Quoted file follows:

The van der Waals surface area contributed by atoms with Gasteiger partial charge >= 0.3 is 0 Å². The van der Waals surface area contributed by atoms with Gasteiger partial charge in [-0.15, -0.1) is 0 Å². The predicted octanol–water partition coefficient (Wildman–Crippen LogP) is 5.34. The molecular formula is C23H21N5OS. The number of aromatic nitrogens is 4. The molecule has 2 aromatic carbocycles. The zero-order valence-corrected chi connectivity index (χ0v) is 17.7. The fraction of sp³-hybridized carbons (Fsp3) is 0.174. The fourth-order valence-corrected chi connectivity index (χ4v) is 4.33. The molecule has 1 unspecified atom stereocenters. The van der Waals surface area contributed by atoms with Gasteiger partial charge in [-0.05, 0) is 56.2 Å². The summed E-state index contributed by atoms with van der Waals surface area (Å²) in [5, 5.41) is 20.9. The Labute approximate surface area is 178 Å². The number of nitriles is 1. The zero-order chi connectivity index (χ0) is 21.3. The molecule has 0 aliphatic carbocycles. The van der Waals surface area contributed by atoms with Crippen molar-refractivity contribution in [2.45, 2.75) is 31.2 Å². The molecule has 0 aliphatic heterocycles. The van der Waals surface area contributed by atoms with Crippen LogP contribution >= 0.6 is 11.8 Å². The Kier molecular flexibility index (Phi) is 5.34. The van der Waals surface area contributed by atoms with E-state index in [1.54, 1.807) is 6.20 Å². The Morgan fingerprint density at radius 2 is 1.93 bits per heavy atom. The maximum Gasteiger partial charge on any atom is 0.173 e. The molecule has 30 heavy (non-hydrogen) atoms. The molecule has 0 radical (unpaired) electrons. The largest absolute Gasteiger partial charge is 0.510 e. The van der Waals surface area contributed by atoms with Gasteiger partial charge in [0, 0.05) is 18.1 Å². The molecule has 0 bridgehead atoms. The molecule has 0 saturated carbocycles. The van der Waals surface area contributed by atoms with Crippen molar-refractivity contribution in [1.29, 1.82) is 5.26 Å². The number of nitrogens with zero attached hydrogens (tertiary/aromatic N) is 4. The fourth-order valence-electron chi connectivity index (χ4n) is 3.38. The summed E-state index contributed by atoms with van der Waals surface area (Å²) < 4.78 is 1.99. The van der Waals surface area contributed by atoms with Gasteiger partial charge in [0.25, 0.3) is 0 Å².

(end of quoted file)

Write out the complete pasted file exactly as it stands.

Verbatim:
The van der Waals surface area contributed by atoms with Gasteiger partial charge >= 0.3 is 0 Å². The van der Waals surface area contributed by atoms with Gasteiger partial charge in [-0.15, -0.1) is 0 Å². The predicted octanol–water partition coefficient (Wildman–Crippen LogP) is 5.34. The molecular formula is C23H21N5OS. The number of aromatic nitrogens is 4. The molecule has 2 aromatic carbocycles. The zero-order valence-corrected chi connectivity index (χ0v) is 17.7. The fraction of sp³-hybridized carbons (Fsp3) is 0.174. The fourth-order valence-corrected chi connectivity index (χ4v) is 4.33. The molecule has 1 unspecified atom stereocenters. The van der Waals surface area contributed by atoms with Gasteiger partial charge in [-0.05, 0) is 56.2 Å². The summed E-state index contributed by atoms with van der Waals surface area (Å²) in [5, 5.41) is 20.9. The Labute approximate surface area is 178 Å². The number of nitriles is 1. The zero-order chi connectivity index (χ0) is 21.3. The molecule has 0 aliphatic carbocycles. The van der Waals surface area contributed by atoms with Crippen molar-refractivity contribution in [2.45, 2.75) is 31.2 Å². The molecule has 0 aliphatic heterocycles. The van der Waals surface area contributed by atoms with Crippen LogP contribution >= 0.6 is 11.8 Å². The Kier molecular flexibility index (Phi) is 5.34. The van der Waals surface area contributed by atoms with E-state index in [1.54, 1.807) is 6.20 Å². The Morgan fingerprint density at radius 2 is 1.93 bits per heavy atom. The maximum Gasteiger partial charge on any atom is 0.173 e. The molecule has 30 heavy (non-hydrogen) atoms. The molecule has 0 radical (unpaired) electrons. The largest absolute Gasteiger partial charge is 0.510 e. The van der Waals surface area contributed by atoms with Gasteiger partial charge in [0, 0.05) is 18.1 Å². The molecule has 0 bridgehead atoms. The molecule has 0 saturated carbocycles. The van der Waals surface area contributed by atoms with Crippen molar-refractivity contribution in [1.29, 1.82) is 5.26 Å². The number of nitrogens with zero attached hydrogens (tertiary/aromatic N) is 4. The fourth-order valence-electron chi connectivity index (χ4n) is 3.38. The summed E-state index contributed by atoms with van der Waals surface area (Å²) < 4.78 is 1.99. The van der Waals surface area contributed by atoms with Gasteiger partial charge in [0.25, 0.3) is 0 Å².